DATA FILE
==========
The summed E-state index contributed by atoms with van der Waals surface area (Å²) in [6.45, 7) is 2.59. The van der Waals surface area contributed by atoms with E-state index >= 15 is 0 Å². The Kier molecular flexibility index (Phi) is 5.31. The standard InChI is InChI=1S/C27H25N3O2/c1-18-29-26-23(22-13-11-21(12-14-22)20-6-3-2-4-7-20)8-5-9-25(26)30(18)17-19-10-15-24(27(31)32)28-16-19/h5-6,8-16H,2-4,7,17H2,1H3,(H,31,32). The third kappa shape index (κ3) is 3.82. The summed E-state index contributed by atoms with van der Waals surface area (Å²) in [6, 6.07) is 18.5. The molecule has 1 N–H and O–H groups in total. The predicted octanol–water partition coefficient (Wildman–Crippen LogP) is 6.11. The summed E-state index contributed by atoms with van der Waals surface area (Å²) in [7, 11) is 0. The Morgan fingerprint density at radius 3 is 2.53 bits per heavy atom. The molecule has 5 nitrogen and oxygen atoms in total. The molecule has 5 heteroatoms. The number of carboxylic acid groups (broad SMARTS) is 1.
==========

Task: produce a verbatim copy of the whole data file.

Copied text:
The summed E-state index contributed by atoms with van der Waals surface area (Å²) in [6.45, 7) is 2.59. The van der Waals surface area contributed by atoms with E-state index >= 15 is 0 Å². The Kier molecular flexibility index (Phi) is 5.31. The standard InChI is InChI=1S/C27H25N3O2/c1-18-29-26-23(22-13-11-21(12-14-22)20-6-3-2-4-7-20)8-5-9-25(26)30(18)17-19-10-15-24(27(31)32)28-16-19/h5-6,8-16H,2-4,7,17H2,1H3,(H,31,32). The third kappa shape index (κ3) is 3.82. The summed E-state index contributed by atoms with van der Waals surface area (Å²) in [6, 6.07) is 18.5. The molecule has 1 N–H and O–H groups in total. The predicted octanol–water partition coefficient (Wildman–Crippen LogP) is 6.11. The summed E-state index contributed by atoms with van der Waals surface area (Å²) in [7, 11) is 0. The Morgan fingerprint density at radius 3 is 2.53 bits per heavy atom. The molecule has 5 nitrogen and oxygen atoms in total. The molecule has 5 heteroatoms. The number of carboxylic acid groups (broad SMARTS) is 1.